G.K. Chesterton Inspired the Lyrics for “Hold On” by “Yes?” UPDATED

Jon Anderson of Yes

I’ll be the first to admit that I’ve never been a fan of  Yes. Their sound sort of grated against my nerves. But I got a little more interested for at least one song when I learned that Jon Anderson was reading G.K. Chesterton around the time the group recorded Hold On in 1983.

A friend of mine said Anderson revealed the following information to her in a letter. She was talking about Dorothy Day and how Anderson’s letter set her on the path towards discovering the works of G.K. Chesterton.

I found (C.S.)Lewis’ serious work in my high school library as a sophomore, but the only brush with G.K. I’d had was a letter exchange with Jon Anderson from the band, “Yes,” regarding the meaning of lyrics and the importance of a particular song to me. The library didn’t own any Chesterton, so I was impoverished.

I wrote him in the 9th grade because I couldn’t figure out what the lyrics to “Hold On” meant. His response was actually my introduction to social justice.

So I asked her what it was that Chesterton wrote that inspired Anderson. She retrieved the letter and said it was these lines from “The Speaker”

“In the struggle for existence, it is only on those who hang on for ten minutes after all is hopeless, that hope begins to dawn.”

I asked her what else did Anderson say about the song and it’s meaning?

He told me that the song was about pressing forward into a new world–like moving from black and white into technicolor. We could either accept the end of the world, war, corruption, the extermination of mankind, or we could work toward a bright, peaceful world based on “common sense.”

He wrote–and this is why I’ve always remembered it–that “hang on” doesn’t sound as pleasing when sung as “hold on.”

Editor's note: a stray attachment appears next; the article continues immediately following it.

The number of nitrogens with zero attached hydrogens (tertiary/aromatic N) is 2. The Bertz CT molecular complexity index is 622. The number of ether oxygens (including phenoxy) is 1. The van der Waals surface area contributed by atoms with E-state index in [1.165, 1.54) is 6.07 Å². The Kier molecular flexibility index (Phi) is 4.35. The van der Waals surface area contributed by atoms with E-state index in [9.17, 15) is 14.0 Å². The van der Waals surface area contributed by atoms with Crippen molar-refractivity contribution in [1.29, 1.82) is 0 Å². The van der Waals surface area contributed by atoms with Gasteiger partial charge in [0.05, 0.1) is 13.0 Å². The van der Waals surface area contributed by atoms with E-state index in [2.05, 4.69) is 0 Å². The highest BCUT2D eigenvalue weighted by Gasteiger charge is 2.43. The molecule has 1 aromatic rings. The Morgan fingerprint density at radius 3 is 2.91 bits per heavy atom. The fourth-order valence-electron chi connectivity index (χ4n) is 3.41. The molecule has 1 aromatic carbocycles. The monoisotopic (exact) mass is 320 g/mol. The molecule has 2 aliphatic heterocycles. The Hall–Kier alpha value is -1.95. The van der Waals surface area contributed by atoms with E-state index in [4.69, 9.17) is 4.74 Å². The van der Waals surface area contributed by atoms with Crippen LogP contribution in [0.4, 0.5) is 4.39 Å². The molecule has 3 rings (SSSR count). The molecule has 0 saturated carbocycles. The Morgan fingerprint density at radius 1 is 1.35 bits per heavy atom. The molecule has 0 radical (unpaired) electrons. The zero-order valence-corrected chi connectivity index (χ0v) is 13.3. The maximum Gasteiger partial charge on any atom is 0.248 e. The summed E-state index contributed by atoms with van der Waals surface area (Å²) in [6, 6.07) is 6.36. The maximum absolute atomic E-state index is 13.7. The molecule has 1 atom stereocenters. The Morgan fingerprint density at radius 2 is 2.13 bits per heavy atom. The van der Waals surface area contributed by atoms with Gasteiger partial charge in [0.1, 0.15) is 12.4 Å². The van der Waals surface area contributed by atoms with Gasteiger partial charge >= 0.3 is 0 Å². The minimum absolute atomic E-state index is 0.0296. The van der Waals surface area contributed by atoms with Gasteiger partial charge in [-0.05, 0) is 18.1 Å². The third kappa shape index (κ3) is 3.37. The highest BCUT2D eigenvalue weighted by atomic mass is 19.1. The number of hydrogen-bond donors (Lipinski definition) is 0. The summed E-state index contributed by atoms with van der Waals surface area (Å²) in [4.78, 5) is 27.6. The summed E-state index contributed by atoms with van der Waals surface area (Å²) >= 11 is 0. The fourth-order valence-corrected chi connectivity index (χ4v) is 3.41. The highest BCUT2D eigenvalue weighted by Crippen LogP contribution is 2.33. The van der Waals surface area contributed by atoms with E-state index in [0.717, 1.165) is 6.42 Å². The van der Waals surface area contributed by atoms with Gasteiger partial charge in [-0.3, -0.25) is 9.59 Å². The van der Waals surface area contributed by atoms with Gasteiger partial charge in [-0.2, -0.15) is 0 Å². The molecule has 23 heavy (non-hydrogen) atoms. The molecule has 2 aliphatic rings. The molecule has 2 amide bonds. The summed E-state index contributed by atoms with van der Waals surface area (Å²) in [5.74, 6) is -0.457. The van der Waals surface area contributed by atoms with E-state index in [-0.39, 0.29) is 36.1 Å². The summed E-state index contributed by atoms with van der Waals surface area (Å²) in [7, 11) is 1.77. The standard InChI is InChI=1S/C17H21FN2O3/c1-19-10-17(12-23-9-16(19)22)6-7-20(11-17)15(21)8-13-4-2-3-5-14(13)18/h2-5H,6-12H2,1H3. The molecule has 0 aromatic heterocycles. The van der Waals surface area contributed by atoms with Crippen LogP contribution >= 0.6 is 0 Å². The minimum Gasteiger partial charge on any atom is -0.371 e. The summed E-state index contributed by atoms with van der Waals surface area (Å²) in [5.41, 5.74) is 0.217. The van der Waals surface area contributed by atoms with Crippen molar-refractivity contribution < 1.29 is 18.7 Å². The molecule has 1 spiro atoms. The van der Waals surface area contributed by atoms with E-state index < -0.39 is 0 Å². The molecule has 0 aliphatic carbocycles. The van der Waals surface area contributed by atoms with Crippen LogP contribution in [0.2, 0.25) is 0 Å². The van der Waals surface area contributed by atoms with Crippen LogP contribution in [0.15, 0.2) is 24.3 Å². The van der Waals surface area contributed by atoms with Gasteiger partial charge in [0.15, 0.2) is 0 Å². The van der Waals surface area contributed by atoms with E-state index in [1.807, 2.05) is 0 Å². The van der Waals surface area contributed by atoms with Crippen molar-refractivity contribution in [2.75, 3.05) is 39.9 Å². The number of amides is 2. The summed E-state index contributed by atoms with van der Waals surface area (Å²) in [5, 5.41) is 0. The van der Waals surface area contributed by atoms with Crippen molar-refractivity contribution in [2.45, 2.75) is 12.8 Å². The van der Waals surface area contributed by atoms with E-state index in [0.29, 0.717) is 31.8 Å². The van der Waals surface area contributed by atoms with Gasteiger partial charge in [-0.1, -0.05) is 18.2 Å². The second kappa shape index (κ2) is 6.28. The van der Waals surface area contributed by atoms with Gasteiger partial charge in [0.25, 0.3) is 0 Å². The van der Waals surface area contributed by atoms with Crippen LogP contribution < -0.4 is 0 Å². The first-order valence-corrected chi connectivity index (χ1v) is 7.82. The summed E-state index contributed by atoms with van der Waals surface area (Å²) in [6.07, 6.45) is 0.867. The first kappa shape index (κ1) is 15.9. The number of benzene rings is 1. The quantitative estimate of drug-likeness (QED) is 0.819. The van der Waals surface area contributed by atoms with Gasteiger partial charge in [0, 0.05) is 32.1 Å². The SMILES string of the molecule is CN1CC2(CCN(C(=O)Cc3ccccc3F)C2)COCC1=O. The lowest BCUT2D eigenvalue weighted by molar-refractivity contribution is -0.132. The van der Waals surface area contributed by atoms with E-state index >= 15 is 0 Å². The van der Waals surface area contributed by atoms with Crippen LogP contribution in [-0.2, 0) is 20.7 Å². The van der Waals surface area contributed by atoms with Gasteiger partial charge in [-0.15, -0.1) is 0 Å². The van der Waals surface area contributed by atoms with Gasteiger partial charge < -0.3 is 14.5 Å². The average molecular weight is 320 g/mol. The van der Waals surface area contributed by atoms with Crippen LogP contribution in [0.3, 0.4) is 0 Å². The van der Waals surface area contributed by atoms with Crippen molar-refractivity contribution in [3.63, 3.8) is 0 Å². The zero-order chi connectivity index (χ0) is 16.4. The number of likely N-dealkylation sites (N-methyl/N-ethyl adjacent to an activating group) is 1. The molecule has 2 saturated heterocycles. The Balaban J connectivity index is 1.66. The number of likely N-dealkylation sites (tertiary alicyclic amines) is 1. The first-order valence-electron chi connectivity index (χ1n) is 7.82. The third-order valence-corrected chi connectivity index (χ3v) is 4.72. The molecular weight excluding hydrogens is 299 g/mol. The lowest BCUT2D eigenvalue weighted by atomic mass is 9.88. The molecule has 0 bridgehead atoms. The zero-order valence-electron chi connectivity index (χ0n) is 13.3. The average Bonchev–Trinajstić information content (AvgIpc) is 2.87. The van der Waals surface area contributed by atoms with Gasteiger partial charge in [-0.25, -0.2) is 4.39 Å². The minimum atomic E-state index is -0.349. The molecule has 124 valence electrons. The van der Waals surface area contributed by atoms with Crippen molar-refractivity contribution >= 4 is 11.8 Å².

And there you have it. Something written by Chesterton in 1901 worked it’s way into the chorus of this song 82 years later.

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What’s Jon Anderson reading these days? I have no idea.

UPDATE:

An interview with Jon after his illness in 2011.

 

  • http://www.lesbiansinmysoup.com/ Katy Anders

    Musically, it’s not one of Yes’ better songs.

    But he seems to be someone who has followed his muse wherever it’s led him. Forty-something years and counting…

  • Arizona Mike

    It’s wonderful how G.K. Chesterton’s work reverberates down through the years.

    Mumford and Sons’ song “The Cave” was based on Chapter 5 of Chesterton’s biography of St. Francis of Assisi, as they acknowledged on their website.

    Did you know that Alec Guinness converted to Catholicism due to Chesterton? (And of course, the Grace of God!) The experience of playing Chesteron’s priest-detective Fr. Brown in “The Detective” so affected him that he began to research the faith and converted. He even asked that Chesterton’s famous line about God extending a fishing line out be included in the film “The Prisoner,” in which Guinness played a character loosely based on Cardinal Mindszenty.

  • http://denythecat.blogspot.com Brian Sullivan

    Jon definitely reads a lot while on tour and what he reads finds his way into his lyrics. Usually it’s books like “The Autobiography of a Yogi” or other spiritualised material. Let’s hope the Chesterton is still lumbering around in Jon Anderson’s cosmic mind. Maybe GK’s intercession will bring him to a Catholic khatru?


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